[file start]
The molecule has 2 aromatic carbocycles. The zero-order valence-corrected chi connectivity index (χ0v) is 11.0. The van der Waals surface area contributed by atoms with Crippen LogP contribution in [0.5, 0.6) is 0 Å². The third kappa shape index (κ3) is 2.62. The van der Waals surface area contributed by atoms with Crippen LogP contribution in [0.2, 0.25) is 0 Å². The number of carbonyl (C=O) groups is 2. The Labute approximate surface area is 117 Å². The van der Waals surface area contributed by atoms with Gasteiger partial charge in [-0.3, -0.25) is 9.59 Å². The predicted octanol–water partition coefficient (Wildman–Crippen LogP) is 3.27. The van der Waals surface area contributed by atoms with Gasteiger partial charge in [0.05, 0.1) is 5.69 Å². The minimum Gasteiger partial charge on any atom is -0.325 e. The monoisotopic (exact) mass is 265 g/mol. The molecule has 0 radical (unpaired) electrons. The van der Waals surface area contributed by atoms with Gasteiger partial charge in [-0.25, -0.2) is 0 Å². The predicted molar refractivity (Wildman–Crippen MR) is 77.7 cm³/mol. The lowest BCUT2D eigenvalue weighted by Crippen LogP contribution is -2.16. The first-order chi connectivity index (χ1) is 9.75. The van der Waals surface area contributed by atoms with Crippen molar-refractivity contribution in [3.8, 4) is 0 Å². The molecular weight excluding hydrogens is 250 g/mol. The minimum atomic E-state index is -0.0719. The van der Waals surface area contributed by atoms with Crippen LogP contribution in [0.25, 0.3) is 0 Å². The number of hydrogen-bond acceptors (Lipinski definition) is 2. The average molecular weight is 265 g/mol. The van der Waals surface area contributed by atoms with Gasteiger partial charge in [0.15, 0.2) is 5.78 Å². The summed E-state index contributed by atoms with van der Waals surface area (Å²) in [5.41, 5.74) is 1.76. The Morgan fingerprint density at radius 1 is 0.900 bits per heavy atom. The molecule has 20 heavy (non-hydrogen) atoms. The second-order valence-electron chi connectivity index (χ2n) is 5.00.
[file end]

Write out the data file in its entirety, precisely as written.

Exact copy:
The molecule has 2 aromatic carbocycles. The zero-order valence-corrected chi connectivity index (χ0v) is 11.0. The van der Waals surface area contributed by atoms with Crippen LogP contribution in [0.5, 0.6) is 0 Å². The third kappa shape index (κ3) is 2.62. The van der Waals surface area contributed by atoms with Crippen LogP contribution in [0.2, 0.25) is 0 Å². The number of carbonyl (C=O) groups is 2. The Labute approximate surface area is 117 Å². The van der Waals surface area contributed by atoms with Gasteiger partial charge in [-0.3, -0.25) is 9.59 Å². The predicted octanol–water partition coefficient (Wildman–Crippen LogP) is 3.27. The van der Waals surface area contributed by atoms with Gasteiger partial charge in [0.05, 0.1) is 5.69 Å². The minimum Gasteiger partial charge on any atom is -0.325 e. The monoisotopic (exact) mass is 265 g/mol. The molecule has 0 radical (unpaired) electrons. The van der Waals surface area contributed by atoms with Gasteiger partial charge in [-0.25, -0.2) is 0 Å². The predicted molar refractivity (Wildman–Crippen MR) is 77.7 cm³/mol. The lowest BCUT2D eigenvalue weighted by Crippen LogP contribution is -2.16. The first-order chi connectivity index (χ1) is 9.75. The van der Waals surface area contributed by atoms with Crippen molar-refractivity contribution in [3.8, 4) is 0 Å². The molecular weight excluding hydrogens is 250 g/mol. The minimum atomic E-state index is -0.0719. The van der Waals surface area contributed by atoms with Crippen LogP contribution in [0.25, 0.3) is 0 Å². The number of hydrogen-bond acceptors (Lipinski definition) is 2. The average molecular weight is 265 g/mol. The van der Waals surface area contributed by atoms with Gasteiger partial charge in [0.15, 0.2) is 5.78 Å². The summed E-state index contributed by atoms with van der Waals surface area (Å²) in [5.41, 5.74) is 1.76. The Morgan fingerprint density at radius 1 is 0.900 bits per heavy atom. The molecule has 20 heavy (non-hydrogen) atoms. The second-order valence-electron chi connectivity index (χ2n) is 5.00.